The Bill Engvall Show -- An early look
I don't think I would be stretching the truth too much if I said that the family sitcom is pretty much dead on network television. I mean, with the exception of According to Jim and perhaps Two and a Half Men, there has been a dearth of successful family comedies on the air since the departure of Everybody Loves Raymond and Arrested Development a few years ago.
Now, notice I said the family sitcom is dead on network television. On cable the family comedy thrives. In addition to constant reruns of shows like The Andy Griffith Show, The Cosby Show, Full House, Rosanne and Everybody Loves Raymond there are a number of original family comedies packing the schedules of Disney Channel and Nickelodeon. Programs like Hanna Montana, That's So Raven, Drake & Josh, and Just Jordan. True, many of these shows focus on the kids in the family rather than the grown-ups, but there is always a parent or two around to provide solace and wisdom when things turn bad.
So, it's no surprise that the next generation of family-centric situation comedies would begin to premiere on some of the cable networks that are commonly known for their ever-airing reruns of classic shows. It's even less of a surprise that a network like TBS has taken the reins on this task. For, while its sister station TNT is known for its original dramas, TBS, which is home Everybody Loves Raymond, Home Improvement and Still Standing, wants to be known for its first-run comedies.
It began last year with late-night comedies 10 Items or Less and the surprise hit My Boys. Now, they are working on the prime-time market. The first sitcom to premiere was Tyler Perry's' House of Payne -- a series about a multi-generational, working-class family. On July 17th they roll-out of new family comedy with the premiere of The Bill Engvall Show.
Many of you know Bill from his appearance on the Blue Collar Comedy Tour, where he performed his family-based stand-up comedy routine with the likes of Jeff Foxworthy (who had his own family sitcom once) and Larry the Cable Guy. Now, Bill is taking that experience and putting it into a honest-to-god three camera, live studio audience situation comedy. And, guess what? The show isn't that bad. It's certainly not the greatest situation comedy that has graced the television screen since its invention, but it has its moments.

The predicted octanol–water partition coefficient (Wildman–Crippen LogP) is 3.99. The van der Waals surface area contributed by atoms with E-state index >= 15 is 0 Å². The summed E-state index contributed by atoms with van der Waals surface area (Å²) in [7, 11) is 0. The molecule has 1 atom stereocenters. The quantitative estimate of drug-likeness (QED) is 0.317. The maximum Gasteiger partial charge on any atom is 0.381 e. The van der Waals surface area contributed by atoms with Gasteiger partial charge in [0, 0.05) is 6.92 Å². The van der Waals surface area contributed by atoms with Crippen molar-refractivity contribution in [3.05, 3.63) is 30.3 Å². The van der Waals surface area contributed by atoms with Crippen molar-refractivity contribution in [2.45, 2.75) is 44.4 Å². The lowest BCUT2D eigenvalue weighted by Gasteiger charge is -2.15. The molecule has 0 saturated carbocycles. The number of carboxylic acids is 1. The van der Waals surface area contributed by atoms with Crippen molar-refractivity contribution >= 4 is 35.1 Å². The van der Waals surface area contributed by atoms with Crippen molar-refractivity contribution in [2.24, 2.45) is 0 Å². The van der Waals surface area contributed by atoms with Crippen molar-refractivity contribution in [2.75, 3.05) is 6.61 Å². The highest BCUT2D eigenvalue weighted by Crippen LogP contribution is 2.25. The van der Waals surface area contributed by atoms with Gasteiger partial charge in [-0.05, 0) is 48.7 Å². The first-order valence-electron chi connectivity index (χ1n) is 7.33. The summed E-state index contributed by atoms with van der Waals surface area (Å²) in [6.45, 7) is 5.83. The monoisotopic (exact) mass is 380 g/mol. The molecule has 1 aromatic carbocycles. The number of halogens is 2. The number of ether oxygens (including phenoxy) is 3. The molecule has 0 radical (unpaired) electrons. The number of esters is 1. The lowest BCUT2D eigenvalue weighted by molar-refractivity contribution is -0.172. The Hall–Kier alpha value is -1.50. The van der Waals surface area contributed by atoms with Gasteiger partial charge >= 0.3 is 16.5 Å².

Engvall stars as Bill Pearson (can't these guys think of any original names that don't start with their own first name?), a family counselor who lives in a Denver suburb. His wife, Susan (played by the lovely Nancy Travis), is a stay-at-home mom who keeps her children in line while amusingly tolerating her husband. The children are your typical sitcom kids. There's good-looking teenage daughter Lauren, sort-of slacker teenage son Trent, and ultra-smart youngest son Bryan, who seems like the adopted child in the entire group.
Plenty of stereotypical sitcom territory is stepped upon in this show. Like his predecessors in other sitcoms, Bill is shown as someone who thinks he has control over what goes on in the family, even though his wife is the one who really runs the house. Granted, he's not totally emasculated like, say, Tim Taylor was on Home Improvement, but he does act like a puppy who's peed the carpet in a few scenes. He's also a bit overzealous when it comes to helping his children with their issues. One example of this is when he wants to teach his eldest son how to wear a condom, which was one of the funnier scenes of the show.
But, there are some things that you normally don't see. For example the family is shown sitting down and actually having dinner together. There's also the fact that Lauren, the eldest daughter, isn't shown as a typical ditsy teenage girl. She shows common sense in her decisions, which is refreshing to see (and provides me a bit of comfort as a father of three young daughters who will one day be teenagers). Then there's the naked arguments between Bill and his wife. Don't ask!
Overall, there is more good than bad in The Bill Engvall Show. The cast is strong, the acting is solid, and the writing is definitely not cringe-inducing. While it will definitely not please everyone, it is a show that you and your (older) kids can watch. And, that's pretty important in today's world of television. So, I recommend giving it a shot and seeing what you think.